Several weeks ago at the Wanderers, with the Lions in the early stages their Ram Slam T20 campaign, I sat down with Edmund Ntikinca, a cricketer who played in that very stadium 40 years ago in a historical curiosity called the Datsun Double-Wicket competition. Ntikinca and his partner, Edward Habane, beat the New Zealanders Bruce Taylor and Bev Congdon early on but then found themselves steamrollered as they struggled to get to grips with the high-flyers of the international game.
The tournament, arranged by Lee Irvine and the public relations supremo Robin Binkes, was won by the Rhodesian pair of Brian Davidson and Mike Procter. They earned a winners' cheque of R1 500 for their efforts.
Australia were represented by the Chappell brothers, Ian and Greg; Frank Hayes and Tony Greig played for England. The South African white side consisted of Barry Richards and Eddie Barlow. It was a thrown-together jamboree meant to satisfy the locals' appetite for international cricket, but from a distance it looks like the stage-managed absurdity it was, one that can only have been conjured up in the freakily touched atmosphere of early 1970s South Africa.
Not so much a historical footnote as a cricketing shadow, Ntikinca was a legend on the West Rand from the time he made his provincial debut for the black Transvaal side as a 19-year-old in 1956. He continued to play well into his 60s, turning out for a variety of West Rand teams ranging from Luiperdsvlei Estates to Durban Deep, Ottomans and Kagiso's famous Starlight club.
He was a canny all-rounder bowling seam and spin and batting with cunning and charm. Throughout it all, he enjoyed his cricket, using the game to comment wryly on life and human frailty. What he says irascibly about some of the teams against whom he played doesn't bear repeating.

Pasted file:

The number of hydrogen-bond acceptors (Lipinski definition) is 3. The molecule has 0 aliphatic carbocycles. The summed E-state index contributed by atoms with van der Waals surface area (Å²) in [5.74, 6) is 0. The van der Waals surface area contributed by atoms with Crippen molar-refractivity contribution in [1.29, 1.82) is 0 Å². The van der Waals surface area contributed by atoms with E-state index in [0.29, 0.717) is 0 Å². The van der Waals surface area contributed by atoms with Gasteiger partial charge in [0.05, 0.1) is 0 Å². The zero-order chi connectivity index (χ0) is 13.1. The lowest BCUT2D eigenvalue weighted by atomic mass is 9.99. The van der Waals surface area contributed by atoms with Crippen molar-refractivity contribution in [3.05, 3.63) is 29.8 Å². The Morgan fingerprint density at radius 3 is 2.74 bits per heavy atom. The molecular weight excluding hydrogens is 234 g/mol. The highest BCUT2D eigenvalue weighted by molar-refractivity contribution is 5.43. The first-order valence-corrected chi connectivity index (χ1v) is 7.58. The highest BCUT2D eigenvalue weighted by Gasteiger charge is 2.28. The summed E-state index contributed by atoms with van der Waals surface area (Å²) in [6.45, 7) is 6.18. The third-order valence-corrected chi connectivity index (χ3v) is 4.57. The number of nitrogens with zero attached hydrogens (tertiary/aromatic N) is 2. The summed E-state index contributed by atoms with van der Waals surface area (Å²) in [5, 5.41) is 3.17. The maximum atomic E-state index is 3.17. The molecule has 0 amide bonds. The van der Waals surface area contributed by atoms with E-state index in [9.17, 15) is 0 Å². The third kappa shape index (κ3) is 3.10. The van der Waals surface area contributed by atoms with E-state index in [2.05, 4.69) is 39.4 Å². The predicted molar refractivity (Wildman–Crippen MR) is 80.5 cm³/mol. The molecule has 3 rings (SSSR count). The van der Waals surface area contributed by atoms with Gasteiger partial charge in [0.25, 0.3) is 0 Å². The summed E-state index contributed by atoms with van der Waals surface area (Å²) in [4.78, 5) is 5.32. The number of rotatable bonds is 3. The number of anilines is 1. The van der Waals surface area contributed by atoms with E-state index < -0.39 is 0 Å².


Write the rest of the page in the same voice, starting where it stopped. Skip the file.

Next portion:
He enjoyed himself too. A photo from the Datsun Double-Wicket shows him lying down head to head with Greig, the two recuperating after a strenuous game. Ntikinca has a plaster on his head; a fag is dangling from his hand. The two – who wouldn't have been allowed to play against each other in normal circumstances – look relaxed, at home and blissfully at peace.
Ntikinca is retired now but a regular in the Wanderers Long Room, often casting his frequently jaundiced eye over proceedings. His life as a worker took him across the West Rand as he sought jobs with generous employers and ample free time. He worked for Cobra Brassware for 12 years and acted as a clerk at All Steel Office Furniture for 15. Towards the end of his working life, he worked as a spray painter, powder coating more office furniture.
"I loved all sports," he says with a grin. "I used to play tennis here in town with one of the owners of the company."
When I ask whether it was a good idea to beat his boss at tennis, if only occasionally, he replies wickedly: "Ja, I made him run a lot."
Ntikinca has the habit of referring to anyone even slightly younger than him as "boys" or "those boys". On further prodding it transpires that such boys might, in fact, be in their 60s.
Hoosain Ayob, the well-respected fast bowler against whom Ntikinca often played, is referred to in this slightly dismissive manner. Being 76 obviously brings its advantages.
'I don't have heroes'
Ntikinca's cricketing highlight is slightly surprising in that he doesn't mention Greig, the Datsun Double-Wicket or, in fact, combining with Habane to bowl out the New Zealanders Congdon and Taylor for six runs in their opening game. Instead he plumps for a match out of the spotlight, far closer to home. "It was when I played against Tiffie Barnes's Malays there in Mayfair," he says. "I returned seven for 13. That was a moment."
Like colleagues and fellow players James Tokwe, Templeton Gampu and Sam Nontshinga, Ntikinca hails from the Fort Beaufort area of the Eastern Cape. All of them wound their way to the Reef, either to work in the mines or in the industrial heartland of the West Rand.
With them they brought their dreams and hopes of a better life – they also brought their love of the sport, a love that sustained Ntikinca for more than 40 years of club cricket.
When I ask Ntikinca who his hero was through all of this, expecting perhaps that he would mention the name of someone famous, he surprises me.
"I don't have heroes," he says with the mischief for which he is well known. "I used to be a hero myself."